The International Aspects of Birth Control – Volume 1 – edited by Margaret Sanger, contains multiple articles from activists around the world about the struggle in their country for Birth Control rights.
While transcribing the 1925 book edited by Margaret Sanger titled The Sixth International Neo-Malthusian and Birth Control Conferences: International Aspects of Birth Control I couldn’t help but be surprised by the amount of opposition faced by the original pioneers for Birth Control. Mrs. H. G. Hill, the president of the Alameda County Birth Control League in 1924, sums up the resistance when she wrote that, “There still exists in the minds of the masses a great deal of prejudice, misunderstanding and indifference in regard to our work.” As all civil rights movements have shown us, sometimes the ignorance of the public proves to be the hardest obstacle to overcome. In response, Margaret Sanger was avid about publishing articles, pamphlets, and giving lectures.
For example, not everyone understood the need to limit big families. It was preached in Christian churches, which dominated the culture’s popular view, that “children are a heritage from the Lord, the fruit of the womb a reward.” Similar verses were used against the fight for Birth Control to prove that the movement was anti-God and anti-morals.
Jean H. Baker’s Biography of Margaret Sanger
Sanger was under no illusion that poor women with big families were always blessed. In Jean H. Baker’s autobiography of Sanger, she talks about how Sanger’s mother “had given birth to eleven children in twenty-two years and suffered seven miscarriages. She had been pregnant eighteen times in thirty years of marriage.” A few years after her last child was born, Sanger’s mother died of tuberculosis.
My mother died at 48,” wrote Sanger in sentences that needed no further explanation to make her point. “My father lived to be 80.’
Despite the toll pregnancy and miscarriages took on women, popular view still held that children were blessings and to prevent one would be to prevent the other. One of the best responses to such a claim comes from Maria Kirstine Dorothea Jensen, known better as Thit Jensen. Jensen was a Danish writer in the early twentieth century who fought for women’s rights and founded an Organization for Sexual Awareness in Denmark. In one of her articles she wrote about a physician who openly bashed the idea of women with the freedom to chose when to have children:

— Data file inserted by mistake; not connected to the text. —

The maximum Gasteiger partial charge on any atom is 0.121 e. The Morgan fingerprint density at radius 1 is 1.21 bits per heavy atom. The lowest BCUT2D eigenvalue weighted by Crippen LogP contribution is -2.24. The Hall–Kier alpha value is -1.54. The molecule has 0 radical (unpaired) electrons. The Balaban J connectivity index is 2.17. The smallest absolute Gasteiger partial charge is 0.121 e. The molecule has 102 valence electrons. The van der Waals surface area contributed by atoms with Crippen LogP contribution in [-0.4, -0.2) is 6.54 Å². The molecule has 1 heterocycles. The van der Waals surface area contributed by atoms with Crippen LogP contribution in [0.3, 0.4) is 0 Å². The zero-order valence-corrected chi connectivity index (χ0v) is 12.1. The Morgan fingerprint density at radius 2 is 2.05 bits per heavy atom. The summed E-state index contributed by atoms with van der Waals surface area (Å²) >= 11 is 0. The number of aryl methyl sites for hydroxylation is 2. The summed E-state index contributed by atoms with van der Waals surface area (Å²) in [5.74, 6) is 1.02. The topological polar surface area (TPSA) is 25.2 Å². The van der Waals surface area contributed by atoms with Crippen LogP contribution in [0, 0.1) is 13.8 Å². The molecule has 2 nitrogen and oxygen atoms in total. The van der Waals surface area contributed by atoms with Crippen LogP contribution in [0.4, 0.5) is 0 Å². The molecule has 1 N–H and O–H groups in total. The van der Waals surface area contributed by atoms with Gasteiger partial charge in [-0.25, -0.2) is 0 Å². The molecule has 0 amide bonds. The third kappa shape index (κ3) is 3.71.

When I first lectured about Birth Control, it happened that a physician for women interfered – I think he was afraid it might spoil his practice, if there were not to be so many sick and half-killed women, when they finished child-bearing in a reasonable time. He had the nerve to go on to my platform and try to take over my audience – of course, he didn’t know me, he talked the most perfect hymn of cheap sentimentality about the poor good mother – the darling mother who gave birth to her sixteenth child and happily took it to her heart and it was wonderful.
And of course, you know an audience; he appealed to their childishness and they applauded him. I could not stand that, exactly at my start, so I got onto the platform and told him just what I happened to know:
‘In your clinic, this very noon, a poor woman died after having borne her ninth child. She had been your patient through several years; you had told her that if she were to bear another child, she would die. You didn’t tell her how to avoid it, you only sent her home to her husband, knowing that the law forbade her not to live with him. She became pregnant, and she died, promptly, as you told her. But…who killed her? You, who had the knowledge, or she who knew nothing. And, tell me please, if she had been a rich woman, belonging to society, and your patient, would she ever have had to die from nine small children? Certainly not, because then she would never have had so many.’
The audience exploded, being poor people most of them.
He never answered a word.
The audience’s opinion changed rather quickly when they heard the truth; women were dying unnecessarily from their excessive pregnancies, particularly women who were poor and didn’t understand their options. Ignorant claims about traditional families and the public’s lack of knowledge kept women like Margaret Sanger and Thit Jensen fighting, lecturing and publishing for as long as they did.
For full article written by Jensen see:
For full Alameda County Birth Control League article see: